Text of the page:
Asymmetries in Information Literacy Between Law Students and Faculty: A Research Agenda


Session Description

Requirements and Objectives:

  • Level of knowledge required: zero to expert
  • What you'll learn: Insight into the different ways law students and law professors process legal technology.
  • What you'll get: Food for thought on how to best acclimate different user groups to legal technology.

Anecdotally at least, law students and law faculty approach the interaction of law and technology in uniquely different ways. For example, law professors are more likely than students to think that tech-enabled library systems can make any archival material anywhere available in pristine PDF form at the touch of a button. Yet some struggle to grasp how to use an online catalog, navigate IP-authenticated content, or download documents from JSTOR.

On the other hand, law students tend to better understand the limitations of technology, and they're quicker to learn and more at ease using new research products (like Bloomberg Law, Ravel, and any number of other databases). However, they aren't always the best at judging whether or not the information they find is "good". They lend much too much credence to Google (they don’t know what they don’t know) and are generally oblivious to, or uncritical of, the algorithms underlying search engines, Westlaw, Lexis, and other legal databases.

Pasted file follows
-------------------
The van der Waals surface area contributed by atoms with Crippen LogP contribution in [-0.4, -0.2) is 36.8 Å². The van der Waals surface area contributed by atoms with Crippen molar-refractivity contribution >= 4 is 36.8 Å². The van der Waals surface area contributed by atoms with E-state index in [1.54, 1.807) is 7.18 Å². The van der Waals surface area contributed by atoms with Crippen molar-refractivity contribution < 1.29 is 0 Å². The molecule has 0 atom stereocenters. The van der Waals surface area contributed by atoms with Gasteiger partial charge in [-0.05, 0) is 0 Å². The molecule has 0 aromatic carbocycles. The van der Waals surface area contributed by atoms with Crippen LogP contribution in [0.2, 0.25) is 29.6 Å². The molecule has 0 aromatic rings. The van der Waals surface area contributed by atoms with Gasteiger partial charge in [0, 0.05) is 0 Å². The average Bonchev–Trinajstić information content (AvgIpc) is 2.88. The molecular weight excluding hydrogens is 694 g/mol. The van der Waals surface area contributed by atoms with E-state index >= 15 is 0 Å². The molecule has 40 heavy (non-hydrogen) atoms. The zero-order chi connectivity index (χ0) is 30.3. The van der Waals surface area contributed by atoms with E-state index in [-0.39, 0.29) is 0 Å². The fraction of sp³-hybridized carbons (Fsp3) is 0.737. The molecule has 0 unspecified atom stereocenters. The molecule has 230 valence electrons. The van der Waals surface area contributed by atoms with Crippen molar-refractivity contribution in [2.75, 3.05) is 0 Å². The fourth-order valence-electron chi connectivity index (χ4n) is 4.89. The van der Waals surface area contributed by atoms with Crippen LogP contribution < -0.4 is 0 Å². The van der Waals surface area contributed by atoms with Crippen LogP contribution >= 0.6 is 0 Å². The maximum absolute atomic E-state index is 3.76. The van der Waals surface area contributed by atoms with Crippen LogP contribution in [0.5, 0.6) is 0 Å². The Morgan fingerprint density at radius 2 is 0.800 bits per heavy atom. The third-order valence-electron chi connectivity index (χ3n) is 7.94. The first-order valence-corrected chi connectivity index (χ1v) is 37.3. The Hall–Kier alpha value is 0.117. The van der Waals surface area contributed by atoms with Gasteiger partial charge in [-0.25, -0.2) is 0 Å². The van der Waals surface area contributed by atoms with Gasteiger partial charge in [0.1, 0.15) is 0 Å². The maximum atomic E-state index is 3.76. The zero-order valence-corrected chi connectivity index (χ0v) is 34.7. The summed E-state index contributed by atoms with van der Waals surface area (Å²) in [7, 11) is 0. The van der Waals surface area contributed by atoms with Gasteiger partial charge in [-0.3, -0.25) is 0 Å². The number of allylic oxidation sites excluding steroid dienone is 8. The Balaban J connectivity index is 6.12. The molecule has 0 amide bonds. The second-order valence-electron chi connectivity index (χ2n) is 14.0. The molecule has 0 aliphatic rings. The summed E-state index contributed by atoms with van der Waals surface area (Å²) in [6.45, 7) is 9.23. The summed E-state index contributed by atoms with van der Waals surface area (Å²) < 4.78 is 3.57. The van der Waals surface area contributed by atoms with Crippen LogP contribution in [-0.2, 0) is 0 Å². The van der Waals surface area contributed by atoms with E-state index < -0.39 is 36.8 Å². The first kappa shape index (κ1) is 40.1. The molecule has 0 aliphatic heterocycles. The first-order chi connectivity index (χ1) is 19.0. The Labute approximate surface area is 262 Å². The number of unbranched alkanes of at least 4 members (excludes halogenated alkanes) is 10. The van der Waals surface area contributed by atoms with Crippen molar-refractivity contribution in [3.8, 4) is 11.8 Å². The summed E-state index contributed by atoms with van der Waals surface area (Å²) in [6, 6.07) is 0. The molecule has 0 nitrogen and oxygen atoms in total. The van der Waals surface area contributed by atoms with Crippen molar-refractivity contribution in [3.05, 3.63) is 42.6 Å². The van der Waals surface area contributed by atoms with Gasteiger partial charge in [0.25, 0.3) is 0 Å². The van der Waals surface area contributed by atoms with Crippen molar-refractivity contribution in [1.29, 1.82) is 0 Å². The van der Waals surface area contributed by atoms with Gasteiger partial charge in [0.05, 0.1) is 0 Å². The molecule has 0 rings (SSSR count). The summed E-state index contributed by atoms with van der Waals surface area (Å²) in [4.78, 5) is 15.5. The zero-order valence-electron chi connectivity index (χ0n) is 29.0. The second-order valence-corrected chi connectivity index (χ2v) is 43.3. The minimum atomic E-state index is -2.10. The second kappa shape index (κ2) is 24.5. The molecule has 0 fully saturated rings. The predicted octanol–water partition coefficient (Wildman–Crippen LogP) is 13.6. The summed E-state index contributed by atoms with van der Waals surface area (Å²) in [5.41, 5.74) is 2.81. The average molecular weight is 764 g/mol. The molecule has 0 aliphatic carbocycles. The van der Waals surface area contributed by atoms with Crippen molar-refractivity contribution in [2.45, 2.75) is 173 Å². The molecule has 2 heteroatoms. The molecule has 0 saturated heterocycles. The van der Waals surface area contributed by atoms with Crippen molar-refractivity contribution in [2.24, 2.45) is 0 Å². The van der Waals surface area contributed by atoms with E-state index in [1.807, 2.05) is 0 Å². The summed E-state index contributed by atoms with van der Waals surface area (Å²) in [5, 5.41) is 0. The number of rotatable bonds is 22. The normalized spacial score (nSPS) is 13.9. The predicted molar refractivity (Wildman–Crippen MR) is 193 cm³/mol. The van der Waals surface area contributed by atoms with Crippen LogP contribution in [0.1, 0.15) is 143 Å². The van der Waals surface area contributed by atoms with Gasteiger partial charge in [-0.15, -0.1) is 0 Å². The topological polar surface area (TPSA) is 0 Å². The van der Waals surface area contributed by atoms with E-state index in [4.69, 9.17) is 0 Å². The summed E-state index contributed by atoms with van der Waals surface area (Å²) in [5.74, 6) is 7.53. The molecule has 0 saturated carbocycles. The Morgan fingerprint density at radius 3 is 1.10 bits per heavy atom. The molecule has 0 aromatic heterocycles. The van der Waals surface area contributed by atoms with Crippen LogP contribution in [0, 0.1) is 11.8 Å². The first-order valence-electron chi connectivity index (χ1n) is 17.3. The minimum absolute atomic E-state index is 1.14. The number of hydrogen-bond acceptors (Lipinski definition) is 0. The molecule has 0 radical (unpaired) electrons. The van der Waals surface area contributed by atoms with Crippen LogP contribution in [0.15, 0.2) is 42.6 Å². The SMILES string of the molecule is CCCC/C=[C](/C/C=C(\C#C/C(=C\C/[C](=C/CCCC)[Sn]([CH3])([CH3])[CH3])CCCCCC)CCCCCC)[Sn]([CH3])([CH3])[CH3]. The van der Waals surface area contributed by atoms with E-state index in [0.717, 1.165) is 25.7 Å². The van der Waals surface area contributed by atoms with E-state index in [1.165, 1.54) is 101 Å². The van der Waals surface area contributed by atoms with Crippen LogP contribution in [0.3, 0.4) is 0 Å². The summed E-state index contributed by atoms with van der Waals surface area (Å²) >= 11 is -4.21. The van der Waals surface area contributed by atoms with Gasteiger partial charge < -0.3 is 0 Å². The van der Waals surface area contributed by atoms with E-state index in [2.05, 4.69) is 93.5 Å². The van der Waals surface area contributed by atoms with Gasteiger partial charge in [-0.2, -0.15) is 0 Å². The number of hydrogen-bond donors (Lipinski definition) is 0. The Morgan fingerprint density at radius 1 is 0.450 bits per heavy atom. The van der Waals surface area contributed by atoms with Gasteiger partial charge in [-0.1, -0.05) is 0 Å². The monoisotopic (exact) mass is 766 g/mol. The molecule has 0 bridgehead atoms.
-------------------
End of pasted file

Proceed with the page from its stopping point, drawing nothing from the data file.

My plan is to survey the literature on this subject and to conduct some manner of interviews or surveys of students, faculty, and/or other librarians to ascertain their views.  will then present the results of these endeavors and an agenda for further research explaining why it is valuable and necessary that we investigate these phenomena.

Experience level


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